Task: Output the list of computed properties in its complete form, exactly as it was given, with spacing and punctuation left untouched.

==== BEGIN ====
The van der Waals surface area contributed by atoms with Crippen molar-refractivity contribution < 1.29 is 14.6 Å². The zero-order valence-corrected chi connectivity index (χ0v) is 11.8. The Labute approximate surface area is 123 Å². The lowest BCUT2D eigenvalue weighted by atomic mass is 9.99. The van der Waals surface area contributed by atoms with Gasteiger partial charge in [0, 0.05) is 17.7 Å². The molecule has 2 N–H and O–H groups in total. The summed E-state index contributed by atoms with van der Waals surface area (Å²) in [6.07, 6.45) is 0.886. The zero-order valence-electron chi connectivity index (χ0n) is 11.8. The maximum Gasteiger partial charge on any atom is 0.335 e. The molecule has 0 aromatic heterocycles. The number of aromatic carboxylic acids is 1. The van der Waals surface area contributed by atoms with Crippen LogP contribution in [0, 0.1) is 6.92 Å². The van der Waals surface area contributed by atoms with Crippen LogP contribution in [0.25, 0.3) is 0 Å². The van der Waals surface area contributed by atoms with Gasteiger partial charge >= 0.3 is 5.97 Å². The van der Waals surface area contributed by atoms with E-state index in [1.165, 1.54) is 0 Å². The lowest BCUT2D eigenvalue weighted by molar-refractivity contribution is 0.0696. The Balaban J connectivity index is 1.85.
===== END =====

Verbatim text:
The van der Waals surface area contributed by atoms with Crippen molar-refractivity contribution < 1.29 is 14.6 Å². The zero-order valence-corrected chi connectivity index (χ0v) is 11.8. The Labute approximate surface area is 123 Å². The lowest BCUT2D eigenvalue weighted by atomic mass is 9.99. The van der Waals surface area contributed by atoms with Gasteiger partial charge in [0, 0.05) is 17.7 Å². The molecule has 2 N–H and O–H groups in total. The summed E-state index contributed by atoms with van der Waals surface area (Å²) in [6.07, 6.45) is 0.886. The zero-order valence-electron chi connectivity index (χ0n) is 11.8. The maximum Gasteiger partial charge on any atom is 0.335 e. The molecule has 0 aromatic heterocycles. The number of aromatic carboxylic acids is 1. The van der Waals surface area contributed by atoms with Crippen LogP contribution in [0, 0.1) is 6.92 Å². The van der Waals surface area contributed by atoms with Crippen LogP contribution in [0.25, 0.3) is 0 Å². The van der Waals surface area contributed by atoms with Gasteiger partial charge >= 0.3 is 5.97 Å². The van der Waals surface area contributed by atoms with E-state index in [1.165, 1.54) is 0 Å². The lowest BCUT2D eigenvalue weighted by molar-refractivity contribution is 0.0696. The Balaban J connectivity index is 1.85.